rainforest

[′rān‚fär·əst]
(ecology)
A forest of broad-leaved, mainly evergreen, trees found in continually moist climates in the tropics, subtropics, and some parts of the temperate zones.
References in periodicals archive ?
Together, they are currently reforesting 300 hectares of denuded primary rainforests, a fraction of the 44,000 hectares surveyed and targeted by the Foundation in Bukidnon and Lanao del Sur.
We encourage everyone to spread the word to their families and friends so that more aid could be provided to our country's primary rainforests. We believe that through small, simple ways, anyone can contribute in preserving and protecting the environment including our rainforests,' said Yoly Crisanto, Globe Chief Sustainability Officer and Senior Vice President for Corporate Communications.
Globe and Hineleban Foundation's partnership began in December 2016, whose combined efforts are currently reforesting 300 hectares of denuded primary rainforests, a fraction of the 44,000 hectares surveyed and targeted by Hineleban Foundation in Bukidnon and Lanao del Sur.
Globe Telecom, together with Hineleban Foundation, Inc., has launched an intensive drive to educate the public and raise awareness about the severe state of Philippine primary rainforests that only have 1.5% of its cover remaining.
The 300 hectares of denuded primary rainforests, that will be covered by Globe Telecom's financial support, form part of the 4,896 hectares total target area of "rainforestation" by Hineleban Foundation in Bukidnon and Lanao del Sur.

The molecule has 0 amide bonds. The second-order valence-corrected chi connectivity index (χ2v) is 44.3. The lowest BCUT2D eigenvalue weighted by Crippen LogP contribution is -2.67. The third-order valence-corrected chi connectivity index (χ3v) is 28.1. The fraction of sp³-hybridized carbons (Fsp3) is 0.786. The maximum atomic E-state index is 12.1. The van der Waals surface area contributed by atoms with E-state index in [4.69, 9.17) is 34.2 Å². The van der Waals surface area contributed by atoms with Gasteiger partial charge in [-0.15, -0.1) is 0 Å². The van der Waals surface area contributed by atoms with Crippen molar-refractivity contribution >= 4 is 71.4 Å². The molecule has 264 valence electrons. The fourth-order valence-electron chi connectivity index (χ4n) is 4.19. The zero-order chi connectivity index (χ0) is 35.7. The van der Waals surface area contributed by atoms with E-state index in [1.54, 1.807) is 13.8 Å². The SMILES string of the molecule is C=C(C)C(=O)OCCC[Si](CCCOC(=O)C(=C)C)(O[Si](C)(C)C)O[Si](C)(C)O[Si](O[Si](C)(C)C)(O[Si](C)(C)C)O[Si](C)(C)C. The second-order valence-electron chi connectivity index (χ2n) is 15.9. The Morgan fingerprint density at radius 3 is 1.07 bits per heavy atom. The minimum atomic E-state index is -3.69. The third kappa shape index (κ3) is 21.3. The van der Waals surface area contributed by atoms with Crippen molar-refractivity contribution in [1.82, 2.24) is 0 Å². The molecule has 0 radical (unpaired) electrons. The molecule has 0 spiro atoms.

Summarizes Carl Ross, director of Save America's Forests, "The IMF pressured Ecuador to build the OCP pipeline, then pressured Ecuador to create a system where the vast majority of the pipeline profits go to paying off the debt, and is now pressuring Ecuador to open up its primary rainforests to fill the pipeline."
The leading telecommunications provider committed to donate P30 million within a 5-year period to cover 300 hectares of denuded primary rainforests in Bukidnon and Lanao del Sur.
Between this dead-end and where the Pan-American resurfaces 107 kilometers away in Colombia, lies approximately 20,000 square kilometers of primary rainforests, 6,500 square kilometers of which are legally owned by indigenous peoples.
Given its wide business footprint, Globe recognizes the environmental impact of its operations, prompting the company to institute measures to lessen carbon emissions, reduce paper consumption, restore primary rainforests, and recycle e-waste, among other environmental initiatives.
One noteworthy chapter focuses on deforestation on the island of Palawan, the Philippines' "last frontier" and home to the country's largest tracts of primary rainforests. The conflict over forests on Palawan is a microcosm of resource struggles throughout the nation.
The 300 hectares of denuded primary rainforests, that will be covered by Globe Telecom's financial support, form part of the 4,896 hectares total target area of 'rainforestation' by Hineleban Foundation in Bukidnon and Lanao del Sur.